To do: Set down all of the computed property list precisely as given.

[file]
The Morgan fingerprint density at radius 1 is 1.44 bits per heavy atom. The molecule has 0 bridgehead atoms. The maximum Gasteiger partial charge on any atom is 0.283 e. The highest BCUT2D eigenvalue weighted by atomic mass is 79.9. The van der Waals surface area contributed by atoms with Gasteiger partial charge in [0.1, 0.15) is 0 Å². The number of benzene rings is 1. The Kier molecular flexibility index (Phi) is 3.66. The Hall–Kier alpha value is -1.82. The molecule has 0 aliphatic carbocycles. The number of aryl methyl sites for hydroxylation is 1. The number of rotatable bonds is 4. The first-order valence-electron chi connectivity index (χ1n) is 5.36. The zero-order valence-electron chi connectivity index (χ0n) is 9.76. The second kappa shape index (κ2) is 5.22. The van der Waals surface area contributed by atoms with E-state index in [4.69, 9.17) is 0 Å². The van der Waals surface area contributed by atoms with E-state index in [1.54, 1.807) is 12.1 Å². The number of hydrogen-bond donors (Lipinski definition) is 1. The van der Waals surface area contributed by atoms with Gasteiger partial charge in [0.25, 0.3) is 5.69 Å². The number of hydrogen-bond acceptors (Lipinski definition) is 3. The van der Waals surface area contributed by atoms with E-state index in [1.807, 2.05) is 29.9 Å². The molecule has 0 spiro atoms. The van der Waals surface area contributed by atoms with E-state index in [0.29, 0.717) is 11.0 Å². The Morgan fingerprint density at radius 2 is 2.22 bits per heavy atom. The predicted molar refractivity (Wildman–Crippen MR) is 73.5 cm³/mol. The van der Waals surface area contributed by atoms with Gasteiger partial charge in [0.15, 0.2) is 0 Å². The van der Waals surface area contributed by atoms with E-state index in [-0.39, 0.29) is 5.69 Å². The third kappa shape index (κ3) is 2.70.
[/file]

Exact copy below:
The Morgan fingerprint density at radius 1 is 1.44 bits per heavy atom. The molecule has 0 bridgehead atoms. The maximum Gasteiger partial charge on any atom is 0.283 e. The highest BCUT2D eigenvalue weighted by atomic mass is 79.9. The van der Waals surface area contributed by atoms with Gasteiger partial charge in [0.1, 0.15) is 0 Å². The number of benzene rings is 1. The Kier molecular flexibility index (Phi) is 3.66. The Hall–Kier alpha value is -1.82. The molecule has 0 aliphatic carbocycles. The number of aryl methyl sites for hydroxylation is 1. The number of rotatable bonds is 4. The first-order valence-electron chi connectivity index (χ1n) is 5.36. The zero-order valence-electron chi connectivity index (χ0n) is 9.76. The second kappa shape index (κ2) is 5.22. The van der Waals surface area contributed by atoms with E-state index in [4.69, 9.17) is 0 Å². The van der Waals surface area contributed by atoms with E-state index in [1.54, 1.807) is 12.1 Å². The number of hydrogen-bond donors (Lipinski definition) is 1. The van der Waals surface area contributed by atoms with Gasteiger partial charge in [0.25, 0.3) is 5.69 Å². The number of hydrogen-bond acceptors (Lipinski definition) is 3. The van der Waals surface area contributed by atoms with E-state index in [1.807, 2.05) is 29.9 Å². The molecule has 0 spiro atoms. The van der Waals surface area contributed by atoms with E-state index in [0.29, 0.717) is 11.0 Å². The Morgan fingerprint density at radius 2 is 2.22 bits per heavy atom. The predicted molar refractivity (Wildman–Crippen MR) is 73.5 cm³/mol. The van der Waals surface area contributed by atoms with Gasteiger partial charge in [0.15, 0.2) is 0 Å². The van der Waals surface area contributed by atoms with E-state index in [-0.39, 0.29) is 5.69 Å². The third kappa shape index (κ3) is 2.70.